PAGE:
Photo courtesy of Marcus Yam/Los Angeles Times
In the month of October, California’s North Bay was faced with what is now being said is one of the worst natural disasters in its history. The wildfires of Sonoma, Napa and Santa Rosa County caused hazardous air quality, smoky skies, and mesmerizing sunsets throughout the Bay Area.
In the weeks during and following the fires, firefighters worked to control and contain the fire emergency responders worked to evacuate the people in danger, but Sonoma firefighters and police officers needed help, and neighboring Bay Area cities and counties quickly responded. As many as 10,000 firefighters from throughout California and surrounding states battled the fires around the clock, according to the Los Angeles Times.
Officer Czar Valdehueza of the Union City Police Department was part of the additional help. He has served as police officer for 14 years and his agency was one of the ones that got called out to assist in the Sonoma County wildfires. He got the call on Oct. 12.
“I saw what was going on in the news and I can smell the smoke in the air, due to living not too far away,” Valdehueza said. “I was more than happy to go out there and be a part of helping.”
When deployed to assist in the Sonoma County wildfires, Valdehueza was assigned to evacuate people and make sure no burglars were taking advantage of empty communities and breaking into homes. While on assignment he was ordered to check on residents who refused to leave their home even though they were asked to evacuate.
He checked in on a residents whose possessions and everything they had was with them in their home and they would not leave. He and his partner also got called out to an active fire in the backyard of a house. They had to control it with a water hose until the Fire Department arrived.
“That’s all they had left, they wanted to be with their house. If their house was going down, they decided they will go down with it,” Valdehueza said. “I saw the true definition of all time low, people were left homeless.”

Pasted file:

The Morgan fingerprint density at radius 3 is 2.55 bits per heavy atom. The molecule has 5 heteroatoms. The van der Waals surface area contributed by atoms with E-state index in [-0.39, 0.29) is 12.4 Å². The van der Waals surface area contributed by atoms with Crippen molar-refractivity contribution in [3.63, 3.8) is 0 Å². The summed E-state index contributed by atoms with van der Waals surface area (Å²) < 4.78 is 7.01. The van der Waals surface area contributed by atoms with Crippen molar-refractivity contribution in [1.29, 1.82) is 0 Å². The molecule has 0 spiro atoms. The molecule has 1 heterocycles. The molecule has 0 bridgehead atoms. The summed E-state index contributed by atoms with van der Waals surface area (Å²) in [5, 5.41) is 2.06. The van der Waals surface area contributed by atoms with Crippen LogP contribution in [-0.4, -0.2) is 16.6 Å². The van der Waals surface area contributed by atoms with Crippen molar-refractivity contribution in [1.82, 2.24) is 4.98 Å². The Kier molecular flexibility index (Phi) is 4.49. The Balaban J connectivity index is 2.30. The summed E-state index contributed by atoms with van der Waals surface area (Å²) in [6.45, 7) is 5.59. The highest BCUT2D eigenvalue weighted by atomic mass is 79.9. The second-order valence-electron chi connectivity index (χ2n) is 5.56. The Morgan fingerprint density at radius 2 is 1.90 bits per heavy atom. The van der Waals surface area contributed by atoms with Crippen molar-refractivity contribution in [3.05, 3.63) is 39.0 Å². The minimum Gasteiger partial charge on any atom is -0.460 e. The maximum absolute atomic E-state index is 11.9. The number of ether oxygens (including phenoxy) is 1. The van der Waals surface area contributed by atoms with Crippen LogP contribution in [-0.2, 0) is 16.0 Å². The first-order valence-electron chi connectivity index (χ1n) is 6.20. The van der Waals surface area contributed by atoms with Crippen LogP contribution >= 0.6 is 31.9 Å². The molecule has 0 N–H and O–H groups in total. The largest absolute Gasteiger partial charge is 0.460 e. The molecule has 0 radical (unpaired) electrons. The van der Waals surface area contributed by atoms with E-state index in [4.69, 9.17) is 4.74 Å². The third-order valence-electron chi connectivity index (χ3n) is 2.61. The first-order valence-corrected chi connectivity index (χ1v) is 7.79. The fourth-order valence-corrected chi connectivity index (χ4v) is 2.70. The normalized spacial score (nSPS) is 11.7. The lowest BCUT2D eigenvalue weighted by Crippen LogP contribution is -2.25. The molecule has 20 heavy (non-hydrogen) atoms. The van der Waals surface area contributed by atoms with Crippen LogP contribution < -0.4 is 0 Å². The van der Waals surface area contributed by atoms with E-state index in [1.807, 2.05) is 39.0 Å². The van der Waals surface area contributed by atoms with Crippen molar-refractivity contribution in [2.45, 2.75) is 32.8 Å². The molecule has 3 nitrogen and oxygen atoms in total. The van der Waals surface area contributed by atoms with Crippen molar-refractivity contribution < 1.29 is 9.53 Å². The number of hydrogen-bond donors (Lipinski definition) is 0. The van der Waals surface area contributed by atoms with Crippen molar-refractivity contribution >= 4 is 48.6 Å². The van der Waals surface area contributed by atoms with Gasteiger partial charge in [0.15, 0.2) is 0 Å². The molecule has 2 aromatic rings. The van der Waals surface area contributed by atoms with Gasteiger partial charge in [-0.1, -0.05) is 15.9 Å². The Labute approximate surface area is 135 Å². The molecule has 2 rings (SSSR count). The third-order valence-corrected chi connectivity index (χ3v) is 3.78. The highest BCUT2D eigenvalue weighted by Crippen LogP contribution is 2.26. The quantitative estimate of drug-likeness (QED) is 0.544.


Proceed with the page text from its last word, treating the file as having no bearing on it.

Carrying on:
As early as the start of the fires, San Francisco Fire Department was quickly called in for assistance. Newly retired firefighter Doug Manguiat of SFFD was in contact with his fellow firefighters of SFFD who had gone out to battle the wildfires.
“Fighting fires like this are about a week-long commitment,” Manguiat said. “It isn’t anything like the normal hours. My buddies got called out that Sunday and have been there for the last week and half.”
The retired firefighter continued to check in on his late colleagues, as he too was worried about their safety.
“In disasters like this the team is split up into shifts,” Manguiat said. “However, my buddy Mariano said that there had not been time for any rest. He was about ready to take a break after 48 hours fighting the fire and within a couple of hours as he tried to sleep, they were called back for all hands-on deck because it was uncontrollable. In my 40 years of serving, I could have never imagined such devastation until now.”
As emergency responders work to protect the lives of the North Bay Residents, an estimated 5,700 structures had been destroyed, including whole neighborhoods reduced to smoldering rubble, according to The Washington Post.
Napa residents and newlyweds Robert and Marissa Reed, were among the fortunate few who did not have to evacuate their home. However, they were still a part of the chaos with road closures, knocked down power lines and cell towers due to the wildfire. Although, their home was not burned down, the wildfires still affected their daily routine.
“I had to find another way around to work in Oakland due to part of highway 101 being closed and SMART (Sonoma Marin Area Rail Transit) being shut down,” Mr. Reed said. Part of highway 101 and SMART had closed down do too little to no visibility due to fire smoke. Robert’s commute times doubled.
His wife, who works from home had to drive around to different coffee shops with working internet to get some work done and get cell signal. As Robert worked in Oakland, he had asked his wife to continuously check-in with him as wildfires continued to spread through other neighborhoods, to make sure she was always safe.
“Yeah, it’s been tough, but I am still very grateful that it was not as bad as other people who lost everything in the fires,” Mr. Reed said.
Many of the people that became homeless due to the fires have stayed in shelters like the Finley Community Center in Santa Rosa. Many evacuation orders have been lifted and many residents been granted limited access back to their homes.
“The amount of damage, the enormity of it, can’t be exaggerated. But the response can’t either. There are many people trying to restore normalcy,” CHP Jon Sloat said to The Press Democrat October 21.
Now that the fires are being contained, there is still a lot of work to be done due the aftermath that was left behind. Anybody that can help in any way are encouraged to do so. Information on how someone can help can be found on the Sonoma County website including updates from Cal Fire and Emergency responders and community information.